- Perceived difficult of earning the badge
- Proper validation of the badge
When badges are predictively earned and broadcasted beforehand, it can be linear motivation
When badges are not broadcasted, they are nonlinear motivation (secret achievements); it can be a reward for exploration
Leaderboards can create a competitive environment for points or badges. However, they can also be demotivating for people who are further down on the board.
You need to develop a strategy to motivate as many learners as possible with leaderboards and not accidentally demotivate people (think Duolingo’s tired leaderboards)
Well designed leaderboards can provide direction and motivation
Losing can be frustrating, demotivating, and not fun, but with competition, someone has to end up at the bottom. This means that you are at risk of alienating someone who loses.
Deemphasize Winning to combat this
Limit praise for winners, offer a small/no prize for winning, emphasize learning aspects; remind learners that failure is part of the learning process; reframe success to a shorter timescale, or only personal progress
Or use cooperative games instead of competitive, where people have to collaborate to succeed
Reflection is key to true learning, so try to lead learners towards doing so
Some users will only focus on winning, and will try to cheat in order to do so
How to Minimize Cheating
- Test and Retest (try to find ways to cheat, and fix those issues)
- Monitor Continuously
- Consider methods that aren’t exactly cheating, but could be interpreted that way by other learners
- Establish and Check System Parameters (dotting i’s on if all settings are correct)
Structural Gamification — application of game elements to propel a learner though content with no alteration or changes to the content
The content stays the same, but it’s inserted into a game framework
A training video does not change, but there are points or badges attached to viewing it.
The number of structural gamification tools has expanded and diversified, many measure behaviors and actions as well
You need to have lots of questions in order to have enough content to sustain any real duration
Game based gamification — learners engage in small games unrelated to the content, and which are intended to grab attention and clear the mind
Used to prep users for learning, put then in a “flow”
Flow — a mental state in which a person is fully immersed, only paying attention to the task at hand
The content that you are trying to teach appears after a few moments of playing, hoping to be easier to learn and retain after clearing their mind playing
It’s possible that playing the minigame enhances learning because it increases the learner’s vigilance and alertness (stress), which preps their mind to taking in new information.
When learners are given the choice to play a minigame with the questions or just answer a question, most learners will choose the game, those learners answer more questions correctly, and have longer correct answer streaks than those who did not play
These learners were also motivated to pursue extra learning opportunities, “so they could answer more questions correctly” (confidence = more open to opportunities = more chances of success?)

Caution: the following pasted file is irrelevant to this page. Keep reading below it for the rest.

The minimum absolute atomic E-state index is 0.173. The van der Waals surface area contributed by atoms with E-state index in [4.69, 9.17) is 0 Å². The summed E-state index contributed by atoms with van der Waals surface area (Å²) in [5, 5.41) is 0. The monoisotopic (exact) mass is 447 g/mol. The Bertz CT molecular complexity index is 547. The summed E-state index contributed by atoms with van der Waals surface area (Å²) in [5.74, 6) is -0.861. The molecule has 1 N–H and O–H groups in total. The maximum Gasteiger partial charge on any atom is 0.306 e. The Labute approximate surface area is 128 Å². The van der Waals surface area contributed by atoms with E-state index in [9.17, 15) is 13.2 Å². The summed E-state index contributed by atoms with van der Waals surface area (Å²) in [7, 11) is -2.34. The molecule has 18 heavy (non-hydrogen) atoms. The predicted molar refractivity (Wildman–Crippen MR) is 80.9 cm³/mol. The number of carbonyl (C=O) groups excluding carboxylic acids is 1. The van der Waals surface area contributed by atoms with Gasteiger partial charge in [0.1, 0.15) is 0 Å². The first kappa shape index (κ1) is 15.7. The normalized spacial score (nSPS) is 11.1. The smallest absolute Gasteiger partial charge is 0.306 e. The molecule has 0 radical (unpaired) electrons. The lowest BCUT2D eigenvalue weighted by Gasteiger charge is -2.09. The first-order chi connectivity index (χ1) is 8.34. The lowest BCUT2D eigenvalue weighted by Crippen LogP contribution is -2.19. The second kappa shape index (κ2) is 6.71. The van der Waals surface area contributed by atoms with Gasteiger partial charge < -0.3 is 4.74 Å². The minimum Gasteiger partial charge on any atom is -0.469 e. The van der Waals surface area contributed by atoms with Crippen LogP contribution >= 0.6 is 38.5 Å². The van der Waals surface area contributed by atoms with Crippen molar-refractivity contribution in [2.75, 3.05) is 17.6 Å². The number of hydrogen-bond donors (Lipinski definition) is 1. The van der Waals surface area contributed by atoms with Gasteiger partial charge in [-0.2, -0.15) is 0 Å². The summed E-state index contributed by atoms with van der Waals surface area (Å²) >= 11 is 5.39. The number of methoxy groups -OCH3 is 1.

Competition based gamification – players are prevented from directly competing with opponents, and have to entirely focus on optimizing their own play
It helps to keep the number of competitors small in these setups. The fewer the competitors, the more likely someone sees their own chances of success, so they try harder. This phenomenon is known as the N-effect.
Consider breaking people out into teams to shrink groups of competitors
Competition is not appealing to everyone, and can become demotivating to players. Consider who your audience is, what you are hoping they will learn.
Progression based gamification — showing learners their progress based on their mastery of desired knowledge, skills, or behavior
Types of Progression Based Competition
Against the computer
Against other learners
Categories of Badges — time, accuracy, learning, competency
Performance based gamification — measures what a person does and rewards appropriately
- Self reporting — self measured
- Observation — supervisor measured
- Systematic — interface measured
Content gamification — application of game dynamics, mechanics, and elements to alter instructional content itself to the content more game-like
Views gamification as a design affordance — if a designer adds many game elements, content gamification can shift into a learning or serious game
Design affordance — properties of objects which show users the actions they can take
Requires more advanced design skills, does not have preexisting framework
Techniques — story/context, characters, challenge
Characters can spark better engagement than text only in content
Give learners options about who is their teacher, mentor, aide…
Think about diversity
Challenge should exist! Users are not engaged when things are too easy. Challenge has been correlated with both intrinsic motivation and motivation related to fostering competence and learner confidence
Adults learn best when they have a need to know